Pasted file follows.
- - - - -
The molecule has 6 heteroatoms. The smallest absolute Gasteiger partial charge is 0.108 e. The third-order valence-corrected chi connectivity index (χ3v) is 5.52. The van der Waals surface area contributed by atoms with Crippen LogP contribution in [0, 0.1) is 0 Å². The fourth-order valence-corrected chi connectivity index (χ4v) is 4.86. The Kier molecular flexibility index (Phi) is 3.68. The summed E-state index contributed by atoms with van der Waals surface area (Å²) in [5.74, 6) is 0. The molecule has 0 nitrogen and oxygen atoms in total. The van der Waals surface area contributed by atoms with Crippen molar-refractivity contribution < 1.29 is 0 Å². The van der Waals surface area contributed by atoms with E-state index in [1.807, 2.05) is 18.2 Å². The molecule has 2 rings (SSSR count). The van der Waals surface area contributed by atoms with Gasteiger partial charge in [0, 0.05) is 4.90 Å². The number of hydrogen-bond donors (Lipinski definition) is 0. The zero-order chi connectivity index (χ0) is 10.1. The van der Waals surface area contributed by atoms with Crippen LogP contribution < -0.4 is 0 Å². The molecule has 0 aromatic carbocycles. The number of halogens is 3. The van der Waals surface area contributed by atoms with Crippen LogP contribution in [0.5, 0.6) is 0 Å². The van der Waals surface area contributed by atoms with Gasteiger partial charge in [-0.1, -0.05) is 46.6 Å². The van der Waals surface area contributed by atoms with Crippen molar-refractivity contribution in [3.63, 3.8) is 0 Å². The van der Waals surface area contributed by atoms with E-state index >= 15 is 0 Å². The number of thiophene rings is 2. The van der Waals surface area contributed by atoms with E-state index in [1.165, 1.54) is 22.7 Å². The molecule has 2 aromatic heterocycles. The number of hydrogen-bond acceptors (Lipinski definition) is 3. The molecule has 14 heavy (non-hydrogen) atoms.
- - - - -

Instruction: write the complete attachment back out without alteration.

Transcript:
The molecule has 6 heteroatoms. The smallest absolute Gasteiger partial charge is 0.108 e. The third-order valence-corrected chi connectivity index (χ3v) is 5.52. The van der Waals surface area contributed by atoms with Crippen LogP contribution in [0, 0.1) is 0 Å². The fourth-order valence-corrected chi connectivity index (χ4v) is 4.86. The Kier molecular flexibility index (Phi) is 3.68. The summed E-state index contributed by atoms with van der Waals surface area (Å²) in [5.74, 6) is 0. The molecule has 0 nitrogen and oxygen atoms in total. The van der Waals surface area contributed by atoms with Crippen molar-refractivity contribution < 1.29 is 0 Å². The van der Waals surface area contributed by atoms with E-state index in [1.807, 2.05) is 18.2 Å². The molecule has 2 rings (SSSR count). The van der Waals surface area contributed by atoms with Gasteiger partial charge in [0, 0.05) is 4.90 Å². The number of hydrogen-bond donors (Lipinski definition) is 0. The zero-order chi connectivity index (χ0) is 10.1. The van der Waals surface area contributed by atoms with Crippen LogP contribution < -0.4 is 0 Å². The molecule has 0 aromatic carbocycles. The number of halogens is 3. The van der Waals surface area contributed by atoms with Crippen LogP contribution in [0.5, 0.6) is 0 Å². The van der Waals surface area contributed by atoms with Gasteiger partial charge in [-0.1, -0.05) is 46.6 Å². The van der Waals surface area contributed by atoms with Crippen molar-refractivity contribution in [3.63, 3.8) is 0 Å². The van der Waals surface area contributed by atoms with E-state index >= 15 is 0 Å². The number of thiophene rings is 2. The van der Waals surface area contributed by atoms with E-state index in [1.165, 1.54) is 22.7 Å². The molecule has 2 aromatic heterocycles. The number of hydrogen-bond acceptors (Lipinski definition) is 3. The molecule has 14 heavy (non-hydrogen) atoms.